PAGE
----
I used to be a musician. My fabulously successful 13 year career (if you’ve never heard of me it’s because I was so amazing I performed only for the most select audiences) began in outback Australia in 1995, and finished on February 27, 2008 at an English-language theme park in Paju, South Korea. Not long prior to this I had contributed to the making of a baby and then a marriage, which were the best things that ever happened to me (by which of course I mean the baby herself, rather than the making of her – though that was pretty good too).
I decided that ‘Professor of English’ was a better job for a family man (luckily this is a profession I was qualified for in South Korea because I am quite adept at speaking my own language). Yep, ‘Professor’ had a nice ring to it… better than ‘That Alcoholic Keyboard Player’, which was just one of the titles I had previously been known by. My career as a musician also ended at this time, coincidentally enough, because I used the word “Bullshit” to express my thoughts about some things said by one of my Korean bosses at a staff meeting. As I am older than this particular woman, such behaviour would be perfectly acceptable, if I were a Korean man, but I’m not, and was somewhat gracelessly informed that my services would not be required beyond completion of my current contract. I did end up becoming a ‘Professor of English’ at one of the most prestigious universities in its neighbourhood in Northern Seoul, and would subsequently come to realize that I had inadvertently uttered the most fortuitous utterance of the word “Bullshit” of my life. Anyway, I used to be a musician.
One night in 1996, in the early stages of my stellar career, I was driving home with my then girlfriend and former high school teacher (different story) at 2am, from a widely acclaimed solo performance in the outback Queensland city of Jundah (population 93). It was to be a fairly long drive home from the gig, because the dirt road wasn’t in great condition, and my 1976 Kingswood station wagon wasn’t exactly in mint condition either.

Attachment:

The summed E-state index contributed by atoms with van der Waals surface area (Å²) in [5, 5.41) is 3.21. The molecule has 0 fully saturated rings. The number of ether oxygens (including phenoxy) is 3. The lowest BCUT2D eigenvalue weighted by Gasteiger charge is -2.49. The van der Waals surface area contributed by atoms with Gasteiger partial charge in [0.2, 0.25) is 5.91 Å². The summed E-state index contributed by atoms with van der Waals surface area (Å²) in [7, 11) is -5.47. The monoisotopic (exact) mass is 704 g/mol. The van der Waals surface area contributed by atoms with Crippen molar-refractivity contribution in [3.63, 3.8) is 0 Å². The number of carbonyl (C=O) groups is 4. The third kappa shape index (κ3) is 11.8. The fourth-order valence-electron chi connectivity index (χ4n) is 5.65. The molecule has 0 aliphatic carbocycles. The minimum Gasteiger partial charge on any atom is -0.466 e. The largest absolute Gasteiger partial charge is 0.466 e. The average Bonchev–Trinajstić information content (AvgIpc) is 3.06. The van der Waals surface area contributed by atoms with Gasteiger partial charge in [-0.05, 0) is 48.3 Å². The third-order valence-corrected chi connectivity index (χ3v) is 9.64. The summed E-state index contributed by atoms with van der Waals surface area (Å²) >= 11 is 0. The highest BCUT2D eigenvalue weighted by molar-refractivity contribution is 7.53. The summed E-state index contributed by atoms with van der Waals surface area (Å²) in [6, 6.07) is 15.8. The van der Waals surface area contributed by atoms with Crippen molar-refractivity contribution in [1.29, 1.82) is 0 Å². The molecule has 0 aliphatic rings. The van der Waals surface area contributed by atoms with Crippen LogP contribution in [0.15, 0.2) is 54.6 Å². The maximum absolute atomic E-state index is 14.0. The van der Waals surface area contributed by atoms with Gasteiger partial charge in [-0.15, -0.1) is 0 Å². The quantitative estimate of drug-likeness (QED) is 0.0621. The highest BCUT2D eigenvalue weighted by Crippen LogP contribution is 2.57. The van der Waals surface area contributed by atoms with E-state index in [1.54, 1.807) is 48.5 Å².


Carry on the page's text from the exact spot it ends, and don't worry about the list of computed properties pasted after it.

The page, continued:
There was (and still is) nothing between the outback city of Jundah (pop. 93) and home (the outback metropolis of Longreach, pop. 2,976) except the outback city of Stonehenge (pop. 30). Like most of the Australian outback, that particular 275 kilometres of dirt road remains about as densely populated as Greenland, or the moon.
The place known as the outback is a unique kind of place. I’ve always felt that people, and entire cultures, are shaped largely by population density. The outback would be the place to send a young Korean person, if you really despised them and were really evil. There’s no wireless there. There’s no anything there. It’s difficult to explain the immensity of the nothingness (but I’ll give it a go anyway).
Wiluna Shire, in the state of Western Australia, is almost twice the size of South Korea. Its 755 inhabitants each occupy, on average, 241 square kilometres of space (or… one Wiluna resident per 121,000 Koreans, or… one Wiluna resident per 4.1 million Seoul residents).
Australia’s Northern Territory is famous for Uluru (a really big, red rock) and not too much else. With its population of 200,000 it is bigger than France, Germany and the United Kingdom combined. Anna Creek Station in South Australia is the world’s largest farm. At 6 million acres it’s a bit smaller than Belgium. The farms out there don’t have boundary fences because the cows can’t walk that far. When the farmers do want to actually find their cows they use light aircraft. Anyway, you get the idea. Big. Flat. Empty.
There’s a place for everyone however, and everything, and whilst the outback is almost devoid of humans it is the preferred home for most of the country’s estimated 60 million kangaroos. On this particular dark night in 1996, half way between nowhere and very little else, I lessened the Australian kangaroo population by one. It wasn’t the first time, nor would it be the last. This however was a Western Red Kangaroo (the largest of the species, known to grow up to 2m tall (about 6’8”)), and this one was big.